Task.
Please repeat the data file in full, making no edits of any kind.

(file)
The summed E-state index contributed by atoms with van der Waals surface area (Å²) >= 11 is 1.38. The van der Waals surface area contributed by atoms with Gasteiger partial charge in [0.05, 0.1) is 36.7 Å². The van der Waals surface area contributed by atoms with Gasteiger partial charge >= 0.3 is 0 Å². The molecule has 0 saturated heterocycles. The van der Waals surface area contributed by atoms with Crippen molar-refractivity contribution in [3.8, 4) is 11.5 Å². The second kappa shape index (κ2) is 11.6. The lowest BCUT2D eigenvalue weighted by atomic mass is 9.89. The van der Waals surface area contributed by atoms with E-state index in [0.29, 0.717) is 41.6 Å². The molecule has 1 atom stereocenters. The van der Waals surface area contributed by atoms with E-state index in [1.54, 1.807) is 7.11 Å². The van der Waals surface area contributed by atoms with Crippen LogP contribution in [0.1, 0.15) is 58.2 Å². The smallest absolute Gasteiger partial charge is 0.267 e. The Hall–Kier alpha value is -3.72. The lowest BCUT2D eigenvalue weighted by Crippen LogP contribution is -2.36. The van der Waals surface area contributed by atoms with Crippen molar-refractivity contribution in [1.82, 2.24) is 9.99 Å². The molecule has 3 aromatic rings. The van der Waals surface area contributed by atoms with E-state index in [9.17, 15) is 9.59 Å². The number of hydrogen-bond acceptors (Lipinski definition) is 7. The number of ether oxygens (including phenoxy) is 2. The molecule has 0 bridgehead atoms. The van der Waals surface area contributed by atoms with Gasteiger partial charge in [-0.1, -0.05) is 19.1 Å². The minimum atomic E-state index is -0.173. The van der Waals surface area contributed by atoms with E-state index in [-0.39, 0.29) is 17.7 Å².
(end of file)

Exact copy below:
The summed E-state index contributed by atoms with van der Waals surface area (Å²) >= 11 is 1.38. The van der Waals surface area contributed by atoms with Gasteiger partial charge in [0.05, 0.1) is 36.7 Å². The van der Waals surface area contributed by atoms with Gasteiger partial charge >= 0.3 is 0 Å². The molecule has 0 saturated heterocycles. The van der Waals surface area contributed by atoms with Crippen molar-refractivity contribution in [3.8, 4) is 11.5 Å². The second kappa shape index (κ2) is 11.6. The lowest BCUT2D eigenvalue weighted by atomic mass is 9.89. The van der Waals surface area contributed by atoms with E-state index in [0.29, 0.717) is 41.6 Å². The molecule has 1 atom stereocenters. The van der Waals surface area contributed by atoms with E-state index in [1.54, 1.807) is 7.11 Å². The van der Waals surface area contributed by atoms with Crippen LogP contribution in [0.1, 0.15) is 58.2 Å². The smallest absolute Gasteiger partial charge is 0.267 e. The Hall–Kier alpha value is -3.72. The lowest BCUT2D eigenvalue weighted by Crippen LogP contribution is -2.36. The van der Waals surface area contributed by atoms with Crippen molar-refractivity contribution in [1.82, 2.24) is 9.99 Å². The molecule has 3 aromatic rings. The van der Waals surface area contributed by atoms with E-state index in [9.17, 15) is 9.59 Å². The number of hydrogen-bond acceptors (Lipinski definition) is 7. The number of ether oxygens (including phenoxy) is 2. The molecule has 0 bridgehead atoms. The van der Waals surface area contributed by atoms with Gasteiger partial charge in [-0.1, -0.05) is 19.1 Å². The minimum atomic E-state index is -0.173. The van der Waals surface area contributed by atoms with E-state index in [-0.39, 0.29) is 17.7 Å².